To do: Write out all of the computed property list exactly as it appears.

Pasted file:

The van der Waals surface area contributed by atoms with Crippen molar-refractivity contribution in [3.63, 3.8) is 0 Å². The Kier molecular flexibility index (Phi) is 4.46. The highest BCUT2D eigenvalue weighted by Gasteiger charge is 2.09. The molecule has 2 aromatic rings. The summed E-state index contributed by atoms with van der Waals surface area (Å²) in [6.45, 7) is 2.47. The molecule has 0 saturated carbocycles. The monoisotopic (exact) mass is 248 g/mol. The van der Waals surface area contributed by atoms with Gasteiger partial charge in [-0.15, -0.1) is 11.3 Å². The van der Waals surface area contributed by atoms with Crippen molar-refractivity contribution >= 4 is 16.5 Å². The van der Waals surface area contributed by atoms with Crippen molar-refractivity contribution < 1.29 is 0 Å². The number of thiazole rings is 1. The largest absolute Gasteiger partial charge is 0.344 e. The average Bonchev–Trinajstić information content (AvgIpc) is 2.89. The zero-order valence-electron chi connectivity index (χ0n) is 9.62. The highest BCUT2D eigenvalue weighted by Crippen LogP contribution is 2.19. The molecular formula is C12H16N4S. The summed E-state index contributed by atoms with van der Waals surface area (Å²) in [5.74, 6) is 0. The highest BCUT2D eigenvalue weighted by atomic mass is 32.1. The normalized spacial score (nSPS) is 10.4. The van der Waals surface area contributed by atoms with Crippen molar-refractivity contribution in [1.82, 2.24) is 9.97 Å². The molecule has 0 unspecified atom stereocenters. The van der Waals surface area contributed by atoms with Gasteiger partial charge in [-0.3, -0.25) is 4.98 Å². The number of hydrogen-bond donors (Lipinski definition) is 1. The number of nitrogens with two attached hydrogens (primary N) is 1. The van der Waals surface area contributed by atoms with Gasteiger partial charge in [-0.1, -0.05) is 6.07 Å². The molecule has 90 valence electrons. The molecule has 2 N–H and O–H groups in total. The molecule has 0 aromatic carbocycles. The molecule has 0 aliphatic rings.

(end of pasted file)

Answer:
The van der Waals surface area contributed by atoms with Crippen molar-refractivity contribution in [3.63, 3.8) is 0 Å². The Kier molecular flexibility index (Phi) is 4.46. The highest BCUT2D eigenvalue weighted by Gasteiger charge is 2.09. The molecule has 2 aromatic rings. The summed E-state index contributed by atoms with van der Waals surface area (Å²) in [6.45, 7) is 2.47. The molecule has 0 saturated carbocycles. The monoisotopic (exact) mass is 248 g/mol. The van der Waals surface area contributed by atoms with Gasteiger partial charge in [-0.15, -0.1) is 11.3 Å². The van der Waals surface area contributed by atoms with Crippen molar-refractivity contribution >= 4 is 16.5 Å². The van der Waals surface area contributed by atoms with Crippen molar-refractivity contribution < 1.29 is 0 Å². The number of thiazole rings is 1. The largest absolute Gasteiger partial charge is 0.344 e. The average Bonchev–Trinajstić information content (AvgIpc) is 2.89. The zero-order valence-electron chi connectivity index (χ0n) is 9.62. The highest BCUT2D eigenvalue weighted by Crippen LogP contribution is 2.19. The molecular formula is C12H16N4S. The summed E-state index contributed by atoms with van der Waals surface area (Å²) in [5.74, 6) is 0. The highest BCUT2D eigenvalue weighted by atomic mass is 32.1. The normalized spacial score (nSPS) is 10.4. The van der Waals surface area contributed by atoms with Crippen molar-refractivity contribution in [1.82, 2.24) is 9.97 Å². The molecule has 0 unspecified atom stereocenters. The van der Waals surface area contributed by atoms with Gasteiger partial charge in [-0.3, -0.25) is 4.98 Å². The number of hydrogen-bond donors (Lipinski definition) is 1. The number of nitrogens with two attached hydrogens (primary N) is 1. The van der Waals surface area contributed by atoms with Gasteiger partial charge in [-0.1, -0.05) is 6.07 Å². The molecule has 90 valence electrons. The molecule has 2 N–H and O–H groups in total. The molecule has 0 aromatic carbocycles. The molecule has 0 aliphatic rings.